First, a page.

Great pies a-flyin
They were late.
There was no car pulling into the drive, no lights playing along the hedge fronts.
She moved slowly back into the kitchen and stared at the pie. It was golden and topped with delicate pastry stars and moons. Steam piping through the bird’s beak poking the crust filled the kitchen with the heady scent of rich red wine and herbs from the garden. It was the finest pie she had ever cooked, base blind baked, and the meat inside three days under red wine then seared in tiny batches for maximal flavour.
The pie was ready, and they were late.
Once more to the front room, twitch aside the nets. Nothing.
Nothing on her phone, no missed calls. She called the answerphone to check for signal, no message there, and nothing on the web to say the bypass was backed up again.
She found him in her favourites but didn’t press her thumb. His was always in the hands-free cradle, always. But why not call? Why not just call and say, darling, we’re five minutes out? Just this once it was in his pocket, and the ringer would startle him, he’d twitch the wheel, get it back, car steady on the narrow twisty lanes. Then he would dig in his pocket for the phone, in the pocket trapped by the seatbelt, and just for a moment he’d use his elbow to steady the wheel and pull out some slack with his other hand.
Or the car was already upside down, rear lights cosy red beneath the closing fingers of mist that would closet them from the road. They were late because there had been accident and that’s why there was no phone call. He was unconscious, and the children were suspended from the seatbelts meant to hold them fast from danger now their chains as petrol ran in rivers seeking sparks.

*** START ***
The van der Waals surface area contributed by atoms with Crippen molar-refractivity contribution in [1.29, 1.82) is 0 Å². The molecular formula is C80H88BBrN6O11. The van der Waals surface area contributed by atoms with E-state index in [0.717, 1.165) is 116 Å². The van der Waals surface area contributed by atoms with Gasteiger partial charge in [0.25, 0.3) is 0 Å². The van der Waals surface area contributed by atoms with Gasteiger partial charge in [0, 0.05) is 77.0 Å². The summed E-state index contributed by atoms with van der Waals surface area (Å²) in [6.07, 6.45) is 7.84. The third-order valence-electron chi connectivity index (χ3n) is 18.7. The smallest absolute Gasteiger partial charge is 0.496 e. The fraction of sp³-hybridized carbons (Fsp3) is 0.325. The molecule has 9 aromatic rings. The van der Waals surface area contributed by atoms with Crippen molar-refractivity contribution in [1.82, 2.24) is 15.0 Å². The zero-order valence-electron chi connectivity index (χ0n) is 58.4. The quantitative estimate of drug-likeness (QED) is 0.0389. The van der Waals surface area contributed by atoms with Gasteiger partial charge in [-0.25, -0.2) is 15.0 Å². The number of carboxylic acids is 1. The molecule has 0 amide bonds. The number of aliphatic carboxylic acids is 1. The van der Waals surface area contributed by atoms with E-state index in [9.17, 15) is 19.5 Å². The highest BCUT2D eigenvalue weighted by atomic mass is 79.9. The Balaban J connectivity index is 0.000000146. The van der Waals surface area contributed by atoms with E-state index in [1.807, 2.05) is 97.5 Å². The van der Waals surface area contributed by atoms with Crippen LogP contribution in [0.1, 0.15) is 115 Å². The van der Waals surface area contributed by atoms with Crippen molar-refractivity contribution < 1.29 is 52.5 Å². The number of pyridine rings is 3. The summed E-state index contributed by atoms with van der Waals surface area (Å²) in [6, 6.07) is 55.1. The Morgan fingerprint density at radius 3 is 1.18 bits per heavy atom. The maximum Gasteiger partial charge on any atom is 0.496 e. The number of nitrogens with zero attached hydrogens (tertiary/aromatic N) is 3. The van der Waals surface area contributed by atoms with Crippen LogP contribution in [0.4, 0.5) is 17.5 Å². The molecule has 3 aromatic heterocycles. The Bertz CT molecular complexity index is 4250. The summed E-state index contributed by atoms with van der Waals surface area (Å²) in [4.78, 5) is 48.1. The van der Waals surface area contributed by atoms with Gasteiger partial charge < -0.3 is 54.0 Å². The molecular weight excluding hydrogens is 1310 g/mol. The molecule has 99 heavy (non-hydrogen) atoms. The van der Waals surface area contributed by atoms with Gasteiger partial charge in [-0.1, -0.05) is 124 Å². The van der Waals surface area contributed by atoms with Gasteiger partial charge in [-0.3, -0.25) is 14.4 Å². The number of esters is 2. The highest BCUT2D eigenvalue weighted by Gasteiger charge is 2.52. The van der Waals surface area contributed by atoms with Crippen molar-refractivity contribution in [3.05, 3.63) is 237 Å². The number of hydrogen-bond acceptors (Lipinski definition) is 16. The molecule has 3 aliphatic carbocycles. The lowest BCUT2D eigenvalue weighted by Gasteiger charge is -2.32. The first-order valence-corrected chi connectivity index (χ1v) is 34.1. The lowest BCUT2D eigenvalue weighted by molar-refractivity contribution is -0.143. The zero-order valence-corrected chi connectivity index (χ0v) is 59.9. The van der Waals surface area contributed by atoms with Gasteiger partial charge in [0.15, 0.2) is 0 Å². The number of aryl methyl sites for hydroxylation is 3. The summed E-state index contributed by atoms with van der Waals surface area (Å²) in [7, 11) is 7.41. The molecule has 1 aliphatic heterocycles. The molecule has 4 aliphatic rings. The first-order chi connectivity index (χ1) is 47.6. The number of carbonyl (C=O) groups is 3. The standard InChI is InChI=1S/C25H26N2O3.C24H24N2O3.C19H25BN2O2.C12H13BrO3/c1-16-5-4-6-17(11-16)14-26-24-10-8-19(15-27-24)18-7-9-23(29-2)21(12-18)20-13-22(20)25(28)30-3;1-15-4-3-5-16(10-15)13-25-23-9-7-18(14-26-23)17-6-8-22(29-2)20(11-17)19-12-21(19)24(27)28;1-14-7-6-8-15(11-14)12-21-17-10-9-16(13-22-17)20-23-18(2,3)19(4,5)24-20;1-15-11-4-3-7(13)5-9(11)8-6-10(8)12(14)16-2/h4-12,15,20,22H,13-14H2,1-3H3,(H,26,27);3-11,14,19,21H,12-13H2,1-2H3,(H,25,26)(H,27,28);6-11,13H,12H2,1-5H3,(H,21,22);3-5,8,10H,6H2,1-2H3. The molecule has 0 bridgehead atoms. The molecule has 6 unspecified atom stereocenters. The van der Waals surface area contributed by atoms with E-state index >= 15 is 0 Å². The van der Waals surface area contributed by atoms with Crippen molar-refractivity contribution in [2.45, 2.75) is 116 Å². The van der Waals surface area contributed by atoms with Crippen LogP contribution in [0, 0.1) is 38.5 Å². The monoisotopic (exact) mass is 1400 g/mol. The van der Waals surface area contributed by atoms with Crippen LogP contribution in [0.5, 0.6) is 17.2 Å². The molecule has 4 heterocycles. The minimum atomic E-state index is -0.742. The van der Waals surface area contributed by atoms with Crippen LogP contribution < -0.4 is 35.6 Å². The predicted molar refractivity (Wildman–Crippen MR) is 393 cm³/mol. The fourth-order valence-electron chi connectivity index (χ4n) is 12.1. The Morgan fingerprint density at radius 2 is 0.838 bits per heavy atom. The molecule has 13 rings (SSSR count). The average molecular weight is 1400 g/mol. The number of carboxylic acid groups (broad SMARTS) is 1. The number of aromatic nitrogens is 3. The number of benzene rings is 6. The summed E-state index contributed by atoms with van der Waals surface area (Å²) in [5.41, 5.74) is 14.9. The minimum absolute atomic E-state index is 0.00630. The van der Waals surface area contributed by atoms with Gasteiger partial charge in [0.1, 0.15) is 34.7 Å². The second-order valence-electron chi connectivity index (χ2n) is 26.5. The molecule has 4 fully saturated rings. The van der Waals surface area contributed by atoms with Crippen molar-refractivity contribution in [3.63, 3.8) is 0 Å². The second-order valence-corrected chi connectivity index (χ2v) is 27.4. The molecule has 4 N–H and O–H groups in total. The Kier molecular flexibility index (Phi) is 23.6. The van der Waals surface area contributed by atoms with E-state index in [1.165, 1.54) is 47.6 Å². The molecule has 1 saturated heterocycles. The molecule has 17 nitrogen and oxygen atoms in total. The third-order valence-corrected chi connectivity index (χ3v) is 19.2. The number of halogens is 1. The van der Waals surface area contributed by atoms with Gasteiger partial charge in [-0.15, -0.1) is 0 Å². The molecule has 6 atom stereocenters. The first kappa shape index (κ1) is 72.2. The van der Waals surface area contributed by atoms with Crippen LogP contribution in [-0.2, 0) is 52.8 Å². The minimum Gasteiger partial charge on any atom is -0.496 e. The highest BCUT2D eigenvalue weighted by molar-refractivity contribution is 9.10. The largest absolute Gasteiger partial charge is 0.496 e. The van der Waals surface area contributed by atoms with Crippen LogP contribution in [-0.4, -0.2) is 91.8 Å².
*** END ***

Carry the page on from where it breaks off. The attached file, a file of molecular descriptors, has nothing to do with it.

She ran in tears through the house, through to the kitchen where the perfect pie sat steaming gently, this terrible, terrible mother caring more for shortcrust pastry, lamenting its ruination at the moment her children were going to die.
She seized the dish by both handles and out into the garden with it, letting it drop as she ran and then into the upswing, inverting the dish as it moved past her head. The pie turned slowly in the air, single contrail of steam as it sailed over the chicken fence then exploded in a great whoosh of steam and beef shrapnel.
Feathers floated to earth. One slow moving chicken regarded her dumbly beneath its coating of rich wine gravy. She let the pie dish drop from her burning fingers, wandering dumbly across the garden and back into the house. She stood in the bombsite kitchen, clammy and hot from an afternoon’s slaving.
The doorbell rang, a moment later followed by his key in the lock, and the moment after she was on her knees hugging her children by the front door.
She stood at the stove while the children guzzled baked beans and fish fingers and he picked at his freezer potluck herrings. He wondered about the awful mountain of unwashed dishes for such a thrown together tea.
He asked her, wasn’t there wonderful pie you’ve been planning? Didn’t it turn out so well?
She knelt between the children, hugged them together as they ate.
She said, ‘It turned out perfect.’